by MICHAEL BOWEN & r & & r & & lt;span class= "dropcap " & Y & lt;/span & ou could just stay home and watch CSI. Sensational crimes are a nice break from the routine at the office. Crime procedurals can be so reassuring: good triumphs, bad guys get caught.

Or you could get out of the house and sample the theatrical offerings at a festival of new plays. It's true, you never know what to expect, with local actors and directors presenting never-before-produced comedies and dramas by playwrights you've probably never heard of before.

But then there are selling points: The in-the-room immediacy of the emotions portrayed, for example. Playwrights Festival Forum offers opportunities to speak directly with the people who thought this stuff up (at the post-performance discussions) and even to vote for your favorites. (It's like American Idol on a very small scale.)

& lt;span class= "dropcap " & T & lt;/span & his weekend, the festival at Spokane Civic Theatre presents two staged-reading performances each of the winner and runner-up out of the 45 full-length scripts submitted this year: Lost Children, by Seattle's Thomas Pierce; and Skin Deep, by New York's Rich Orloff.

Pierce's play offers more than the predictable conflicts and seen-it-before characterizations of many TV dramas. But let Sandra Hosking describe it. (She's co-chair of this year's festival along with Bryan Harnetiaux and a playwright whose works have often been produced at PFF.) "Lost Children is a full-length drama about a group of American tourists stuck in a rural airport in China during the [Sudden Acute Respiratory Syndrome] outbreak," Hosking says. "The travelers, who are prone to ethnocentricity, are unsure as to why they're being detained. The longer they sit, the more they turn on each other, accusing one another of inappropriate behavior, of exposing each other to SARS.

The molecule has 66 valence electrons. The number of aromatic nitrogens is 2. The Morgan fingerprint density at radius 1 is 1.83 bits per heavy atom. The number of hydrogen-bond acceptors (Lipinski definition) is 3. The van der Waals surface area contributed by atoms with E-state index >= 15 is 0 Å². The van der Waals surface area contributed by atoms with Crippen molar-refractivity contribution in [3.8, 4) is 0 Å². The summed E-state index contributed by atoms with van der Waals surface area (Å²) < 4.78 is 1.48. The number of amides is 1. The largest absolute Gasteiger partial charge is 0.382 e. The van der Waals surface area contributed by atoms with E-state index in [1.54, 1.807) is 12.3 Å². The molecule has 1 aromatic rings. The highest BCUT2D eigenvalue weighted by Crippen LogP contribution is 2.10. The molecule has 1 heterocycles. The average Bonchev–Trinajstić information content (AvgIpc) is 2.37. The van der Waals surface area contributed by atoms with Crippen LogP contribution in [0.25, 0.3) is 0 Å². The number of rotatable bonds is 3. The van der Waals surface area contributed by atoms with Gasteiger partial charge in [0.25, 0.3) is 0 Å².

"In my opinion, the play is a great study of how people behave when they are afraid and thrust into a situation with a lot of unknown variables." Whitworth College's Brooke Kiener directs.

Skin Deep is a light comedy about some heavy topics: sex and morality. When a Middle American couple wind up owning a clothing-optional resort, they're compelled into dealing with a drag queen, a dominatrix and the long-simmering problems in their own marriage. Orloff proceeds by piling on the gags: The desk clerk cheerily informs callers that at the Lady Godiva Inn, people "sin wearing nothing but their skin." Think The Birdcage, but refocused on a nice, conservative married couple from Dayton, Ohio. The director is Juan Mas of North by Northwest Productions.

For the festival's second weekend (June 14-16), a quartet of one-act plays will be presented in fully staged productions. L.A. cops suffering from burnout will investigate multiple arsons. A useless lawyer will fail to mediate a dispute involving plagiarism between a novelist and a TV exec. Some late-night philosophizing will examine working with clay as a metaphor for self-transformation. And a businessman desperate to quit smoking within three days will encounter a smoking-cessation counselor with neuroses of her own. The playwrights hail from upstate New York, from the Seattle area, and even from Post Falls. Wes Deitrick, former artistic director at Interplayers, will direct two of the one-acts; the other two are being directed by Caryn Hoaglund of Actors Rep and by Brian Russo of Gonzaga's theater department.

& lt;span class= "dropcap " & H & lt;/span & aving already made revisions during the rehearsal process, most of the writers will be in attendance, watching audience reactions and listening for where additional changes need to be made.

Hosking has been through the process at PFF several times herself. "As a playwright," she says, "I have always valued the thoughts and impressions of audience members, as well as my theater peers. What I most love to do is listen to them react and watch their faces as they watch the plays. It's always a surprise to hear them laugh at something I didn't know was funny, and it's sometimes painful when they don't react the way I want them to. I think it's that way for many writers."

Writers, directors, actors, playgoers, adjudicators -- there's a lively interaction going on at Playwrights Festival Forum, and it's not something you can experience by sitting at home and watching CSI.

As part of the Civic's 24th annual Playwrights Festival Forum, staged readings of Lost Children will be held on Friday-Saturday, June 8-9, at 8 pm, while readings of Skin Deep will be performed on Thursday, June 7, at 7:30 pm and on Saturday, June 9, at 2 pm. Tickets: $5. All four one-act plays -- "Wet Clay," "No Smoking," "The Mediation" and "So What's the Story, Enderman?" -- will be performed on Thursday, June 14, at 7:30 pm and on Friday-Saturday, June 15-16, at 8 pm. Tickets: $12. Visit or call 325-2507.

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Michael Bowen

Michael Bowen is a former senior writer for The Inlander and a respected local theater critic. He also covers literature, jazz and classical music, and art, among other things.